I like cheese. I wouldn’t exactly say that I’m cheese connoisseur but I’ve taken the trouble to find out a little bit about cheeses and tried lots of different kinds over the years. One thing I’ve learned is that the flavor of cheese develops at room temperature, whilst if eaten straight from the refrigerator the majority of cheeses are simply a lump of fat, distinguishable only by different colors and by slightly different textures (although my observation is that texture is also affected by temperature and there is a more noticeable difference if the cheese is at room temperature.)

Now, lots of people I know serve their cheese cold and, as a guest in their homes, I take it as it comes and say “thank you.” That’s how it was when I came to the monastery. I was so excited to be here, that I never even thought about the temperature of the cheese. Then I started to notice, about a year in, that it wasn’t quite as I liked it, so occasionally, I’d take a slice into my bedroom and let it “stand” before eating it. Three years on, I was at the stage where I would voice my feelings about the temperature of cheese to sisters I knew well. Six years and I would say it to anyone whether they wanted to know or not.

And now?  I buy cheese instead of candy. Different types of cheese, which repose in the refrigerator, clearly labelled, and which are taken out to “air” before I eat them as an evening treat. I feel completely at home with my cheese routines now, because this IS my home and it’s okay to eat my cheese the way I like it!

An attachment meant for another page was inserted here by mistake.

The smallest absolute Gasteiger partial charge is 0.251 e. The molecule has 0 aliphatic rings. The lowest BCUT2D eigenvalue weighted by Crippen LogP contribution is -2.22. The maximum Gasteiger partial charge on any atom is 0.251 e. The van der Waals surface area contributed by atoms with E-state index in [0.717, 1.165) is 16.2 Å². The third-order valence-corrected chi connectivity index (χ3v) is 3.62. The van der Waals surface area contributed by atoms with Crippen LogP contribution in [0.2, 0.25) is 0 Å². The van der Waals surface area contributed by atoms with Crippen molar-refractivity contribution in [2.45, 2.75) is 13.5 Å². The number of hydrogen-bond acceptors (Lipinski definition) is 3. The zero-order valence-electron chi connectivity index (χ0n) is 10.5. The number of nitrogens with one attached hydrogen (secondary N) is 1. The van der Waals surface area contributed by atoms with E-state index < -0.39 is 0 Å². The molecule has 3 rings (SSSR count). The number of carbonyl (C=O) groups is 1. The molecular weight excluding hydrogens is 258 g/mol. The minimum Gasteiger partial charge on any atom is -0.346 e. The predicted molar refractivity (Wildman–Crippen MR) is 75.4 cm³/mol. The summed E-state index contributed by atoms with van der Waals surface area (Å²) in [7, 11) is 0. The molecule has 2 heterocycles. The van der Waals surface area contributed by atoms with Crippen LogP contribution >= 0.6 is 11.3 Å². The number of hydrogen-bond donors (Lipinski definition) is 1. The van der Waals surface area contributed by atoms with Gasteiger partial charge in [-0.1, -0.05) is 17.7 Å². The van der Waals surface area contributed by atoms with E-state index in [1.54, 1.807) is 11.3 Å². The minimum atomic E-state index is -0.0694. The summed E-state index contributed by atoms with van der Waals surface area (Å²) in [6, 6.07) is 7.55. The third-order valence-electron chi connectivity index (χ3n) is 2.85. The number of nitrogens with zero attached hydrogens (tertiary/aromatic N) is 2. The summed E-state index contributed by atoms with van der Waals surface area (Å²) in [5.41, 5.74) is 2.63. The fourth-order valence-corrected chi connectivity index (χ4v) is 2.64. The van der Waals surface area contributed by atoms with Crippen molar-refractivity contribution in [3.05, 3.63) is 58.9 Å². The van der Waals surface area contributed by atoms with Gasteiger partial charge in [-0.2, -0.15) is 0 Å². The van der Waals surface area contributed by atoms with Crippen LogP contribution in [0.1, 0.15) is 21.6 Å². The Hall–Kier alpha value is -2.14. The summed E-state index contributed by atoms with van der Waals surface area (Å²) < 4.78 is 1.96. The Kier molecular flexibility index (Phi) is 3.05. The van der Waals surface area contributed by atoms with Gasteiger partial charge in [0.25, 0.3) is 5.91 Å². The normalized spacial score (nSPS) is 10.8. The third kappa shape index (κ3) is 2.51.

Karen Rose, OSB
(Photo is of curds being stirred during cheese making at Common Ground Garden - the closest I could find to a "cheese" photo!) 

Tuesday, November 10, 2015

The Art of Living

Photo: Carleen Schomer, OSB
In his book, Living in the Presence, Tilden Edwards writes: “First of all, we need to assure ourselves a rhythm of Sabbath and ministry in our lives. Without unambiguous times in the week and day when we are free to just appreciate the giftedness of life, to recognize ourselves as intrinsically loved creations of God’s joy, we will likely smother our capacity to simply appreciate life in God as an art and narrow ourselves to life in God as a task.”

When does the normal “weekend” begin and end for you?  Friday night, Saturday and Sunday, as it does for me?  And do you “live for weekends?” And if you do, what about Monday, Tuesday, Wednesday, Thursday and Friday? Are those “lost days”… just as we sometimes experience “lost weekends” when we’ve accomplished nothing of what we had planned? Or what is a “mid-end” as one little child tried to use as an excuse for not being in school: “My dad had a mid-end” i.e., a middle of the weekend, equivalent to the normal weekend?